by Mitch Kokai
Senior Political Analyst, John Locke Foundation
At first blush, it seems like the decision of a campaign that is “terminally online,” i.e., far too embroiled in the navel-gazing bubble of online media and political commentary. Elon Musk is the “main character” of this kind of Twitter, many of whose denizens think he ruined their favorite toy. But what kind of real-world influence does he have? What sort of voter reach does this event have compared with regular coverage by the evening news and cable networks?
Upon further thought, however, I see certain advantages. It breaks the mold, if nothing else. By not going the traditional route, DeSantis gets a brief nod as an innovator but, more importantly, puts himself out where the voters (in the age 18-49 demographic) he needs to persuade congregate. And if you say, “Yeah, but I won’t be watching,” then don’t worry — at least 40 percent of the people you follow will be, so you’ll hear all about it regardless. Because do you know who else tends to disproportionately congregate on Twitter? That’s right, mainstream media journalists and commentators.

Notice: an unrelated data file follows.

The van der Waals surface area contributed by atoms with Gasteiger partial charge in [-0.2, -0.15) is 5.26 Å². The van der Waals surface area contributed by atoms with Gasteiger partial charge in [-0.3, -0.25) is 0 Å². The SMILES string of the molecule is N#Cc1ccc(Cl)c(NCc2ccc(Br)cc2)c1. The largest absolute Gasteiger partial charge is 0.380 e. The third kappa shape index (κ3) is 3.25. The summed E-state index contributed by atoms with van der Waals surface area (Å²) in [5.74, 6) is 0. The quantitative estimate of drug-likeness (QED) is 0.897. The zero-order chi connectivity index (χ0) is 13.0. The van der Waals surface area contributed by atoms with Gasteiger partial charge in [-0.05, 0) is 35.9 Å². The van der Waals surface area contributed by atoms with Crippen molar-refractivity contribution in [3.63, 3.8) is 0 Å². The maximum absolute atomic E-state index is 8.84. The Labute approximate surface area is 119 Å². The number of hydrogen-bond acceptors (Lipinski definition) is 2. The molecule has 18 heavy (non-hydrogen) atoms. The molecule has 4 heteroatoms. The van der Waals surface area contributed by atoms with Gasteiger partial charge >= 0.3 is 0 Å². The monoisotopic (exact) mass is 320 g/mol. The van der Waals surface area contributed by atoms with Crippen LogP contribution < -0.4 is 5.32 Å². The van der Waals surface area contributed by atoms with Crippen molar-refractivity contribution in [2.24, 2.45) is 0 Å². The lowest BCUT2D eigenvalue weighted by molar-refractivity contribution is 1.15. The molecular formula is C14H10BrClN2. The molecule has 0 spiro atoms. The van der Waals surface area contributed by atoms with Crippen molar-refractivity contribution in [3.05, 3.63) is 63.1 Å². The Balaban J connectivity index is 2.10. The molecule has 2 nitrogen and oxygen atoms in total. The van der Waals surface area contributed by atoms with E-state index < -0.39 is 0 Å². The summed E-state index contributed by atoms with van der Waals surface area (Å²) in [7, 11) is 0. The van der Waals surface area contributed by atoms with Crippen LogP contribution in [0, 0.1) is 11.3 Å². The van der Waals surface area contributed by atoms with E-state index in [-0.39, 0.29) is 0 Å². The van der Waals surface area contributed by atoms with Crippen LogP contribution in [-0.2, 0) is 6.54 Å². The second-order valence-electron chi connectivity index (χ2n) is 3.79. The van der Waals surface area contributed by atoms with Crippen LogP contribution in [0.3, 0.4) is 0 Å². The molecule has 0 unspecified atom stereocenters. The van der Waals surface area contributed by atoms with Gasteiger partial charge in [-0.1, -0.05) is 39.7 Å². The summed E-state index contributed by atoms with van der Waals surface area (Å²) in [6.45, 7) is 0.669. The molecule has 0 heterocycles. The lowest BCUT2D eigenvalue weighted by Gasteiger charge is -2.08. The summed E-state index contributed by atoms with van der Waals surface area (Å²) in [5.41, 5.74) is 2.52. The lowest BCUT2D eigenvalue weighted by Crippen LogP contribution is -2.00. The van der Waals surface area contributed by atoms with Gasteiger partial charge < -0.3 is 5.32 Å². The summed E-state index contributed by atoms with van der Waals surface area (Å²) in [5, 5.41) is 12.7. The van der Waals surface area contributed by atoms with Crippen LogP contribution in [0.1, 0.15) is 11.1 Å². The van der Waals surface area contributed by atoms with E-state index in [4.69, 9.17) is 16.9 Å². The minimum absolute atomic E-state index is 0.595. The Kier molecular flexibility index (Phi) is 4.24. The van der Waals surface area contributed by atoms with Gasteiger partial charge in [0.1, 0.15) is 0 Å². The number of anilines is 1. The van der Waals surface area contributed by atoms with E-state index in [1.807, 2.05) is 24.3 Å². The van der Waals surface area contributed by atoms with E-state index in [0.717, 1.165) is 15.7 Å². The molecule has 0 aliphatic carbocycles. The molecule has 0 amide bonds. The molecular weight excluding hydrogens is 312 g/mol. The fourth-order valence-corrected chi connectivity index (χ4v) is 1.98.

Second, to be blunt: Elon Musk, while intelligent, is not exactly a hard-hitting interviewer. It’s impossible to know whether this “conversation” is meant as a frank exchange of opinions — a chance for DeSantis to explain why he believes what he does in the context of a friendly back-and-forth — or just an exercise in “Hello Ron, can you explain to America how wonderful you are?” But the man who bought Twitter only to devolve into @catturd2’s reply-guy will likely be even more easily rolled by DeSantis’ self-assured freight train approach than Kaitlan Collins was by Donald Trump. That is, of course, entirely the point.